Despite the main core of the Polar Front Jet Stream still residing well north of Canada, a high-amplitude trough will traverse the central/northern Great Plains today, bringing with it modest but sufficient upper-level flow for organized severe storms in the warm sector. The strongest upper-level dynamics will remain from eastern NE north with this system, but an MCS currently moving through southwest MN/northwest IA will limit destabilization this afternoon under the best kinematics for supercells/tornadoes. Moderate instability will develop farther south, especially from a weak dry line/cold front intersection in south-central NE and just east of the dry line through southwest KS, but low- and deep-layer wind shear will be marginal for tornadic supercells.
The HRRR model seems to have the best handle with the above mentioned morning/early afternoon MCS, and sustains the convection as it moves slowly east. The HRRR limits drastically the instability that develops behind this MCS over eastern NE/SD as compared with the 4 km NAM, which seems like the most realistic solution as we approach noon CDT. I do believe that the 4 km NAM has the most realistic depiction of convective evolution for the rest of the warm sector to the south (shown here is the 12z 4 km NAM forecast 0-3 km EHI for 7 pm CDT). I believe the most likely areas for supercells, including a minimal tornado threat, will be near the dry line/weak cold front intersection in south-central NE to near the KS border where upper-level winds will be strongest (4-7 pm); and also in southwest KS where a 25 knot LLJ could strengthen a bit toward sunset with storms remaining isolated.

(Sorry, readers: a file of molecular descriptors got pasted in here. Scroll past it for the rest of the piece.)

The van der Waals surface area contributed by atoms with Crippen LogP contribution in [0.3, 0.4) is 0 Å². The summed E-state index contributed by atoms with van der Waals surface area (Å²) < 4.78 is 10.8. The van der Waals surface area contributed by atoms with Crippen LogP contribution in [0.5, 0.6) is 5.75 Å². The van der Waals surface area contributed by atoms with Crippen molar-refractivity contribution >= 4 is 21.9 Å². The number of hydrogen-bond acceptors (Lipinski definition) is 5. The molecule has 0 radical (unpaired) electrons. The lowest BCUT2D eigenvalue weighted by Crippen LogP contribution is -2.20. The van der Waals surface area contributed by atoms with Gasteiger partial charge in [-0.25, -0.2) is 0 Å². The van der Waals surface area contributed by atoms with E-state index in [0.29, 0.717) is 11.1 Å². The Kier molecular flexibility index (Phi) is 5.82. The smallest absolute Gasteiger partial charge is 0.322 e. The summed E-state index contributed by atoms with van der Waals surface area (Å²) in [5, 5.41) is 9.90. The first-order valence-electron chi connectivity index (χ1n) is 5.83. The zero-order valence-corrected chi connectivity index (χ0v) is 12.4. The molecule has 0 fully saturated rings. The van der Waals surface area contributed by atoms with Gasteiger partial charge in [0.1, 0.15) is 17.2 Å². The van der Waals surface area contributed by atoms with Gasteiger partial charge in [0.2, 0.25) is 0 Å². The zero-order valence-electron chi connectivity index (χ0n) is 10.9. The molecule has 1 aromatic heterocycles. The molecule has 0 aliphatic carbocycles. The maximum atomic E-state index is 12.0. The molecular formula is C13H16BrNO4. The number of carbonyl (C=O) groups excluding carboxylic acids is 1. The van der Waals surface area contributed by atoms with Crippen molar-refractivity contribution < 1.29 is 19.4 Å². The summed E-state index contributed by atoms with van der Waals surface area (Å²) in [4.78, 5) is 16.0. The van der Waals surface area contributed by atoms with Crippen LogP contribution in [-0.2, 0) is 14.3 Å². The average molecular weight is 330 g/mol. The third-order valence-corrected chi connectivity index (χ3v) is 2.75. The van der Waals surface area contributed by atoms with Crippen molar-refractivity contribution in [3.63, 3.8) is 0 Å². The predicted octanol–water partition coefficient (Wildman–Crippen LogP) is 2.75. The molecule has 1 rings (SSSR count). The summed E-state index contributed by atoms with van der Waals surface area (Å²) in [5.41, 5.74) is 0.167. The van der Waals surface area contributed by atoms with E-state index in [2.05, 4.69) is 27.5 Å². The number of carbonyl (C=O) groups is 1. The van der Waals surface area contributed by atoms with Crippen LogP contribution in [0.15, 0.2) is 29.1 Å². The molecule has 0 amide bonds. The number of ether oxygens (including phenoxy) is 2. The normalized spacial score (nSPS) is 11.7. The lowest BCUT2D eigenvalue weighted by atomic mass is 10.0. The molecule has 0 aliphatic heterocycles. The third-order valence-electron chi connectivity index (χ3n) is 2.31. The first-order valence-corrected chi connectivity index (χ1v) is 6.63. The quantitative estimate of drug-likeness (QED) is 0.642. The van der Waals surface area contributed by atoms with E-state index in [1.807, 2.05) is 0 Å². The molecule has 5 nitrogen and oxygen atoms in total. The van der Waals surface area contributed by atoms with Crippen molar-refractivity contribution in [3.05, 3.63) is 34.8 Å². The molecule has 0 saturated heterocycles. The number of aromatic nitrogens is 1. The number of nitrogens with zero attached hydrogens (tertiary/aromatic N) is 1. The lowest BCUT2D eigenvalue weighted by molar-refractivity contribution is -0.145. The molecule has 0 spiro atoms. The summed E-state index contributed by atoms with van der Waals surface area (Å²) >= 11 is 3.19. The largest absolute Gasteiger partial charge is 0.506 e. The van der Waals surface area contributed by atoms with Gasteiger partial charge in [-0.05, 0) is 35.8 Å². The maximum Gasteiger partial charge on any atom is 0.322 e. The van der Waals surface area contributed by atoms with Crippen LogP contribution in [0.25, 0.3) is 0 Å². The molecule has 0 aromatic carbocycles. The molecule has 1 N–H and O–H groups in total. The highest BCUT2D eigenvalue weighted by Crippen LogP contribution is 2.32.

Another area of severe weather will develop in a weak, but moist upslope regime east of the higher terrain in southeast NM, possibly into southern high plains of SW TX. I wouldn't be surprised to a report of a brief tornado or two down there, and would be a great back-up target for storm chasing.
Next week, a more significant storm system could impact parts of the central/southern U.S. as the Polar Front Jet Stream begins to migrate south with the fall season. With the return of more robust severe weather, I'll be bringing back the Warning Aware severe weather threat maps.
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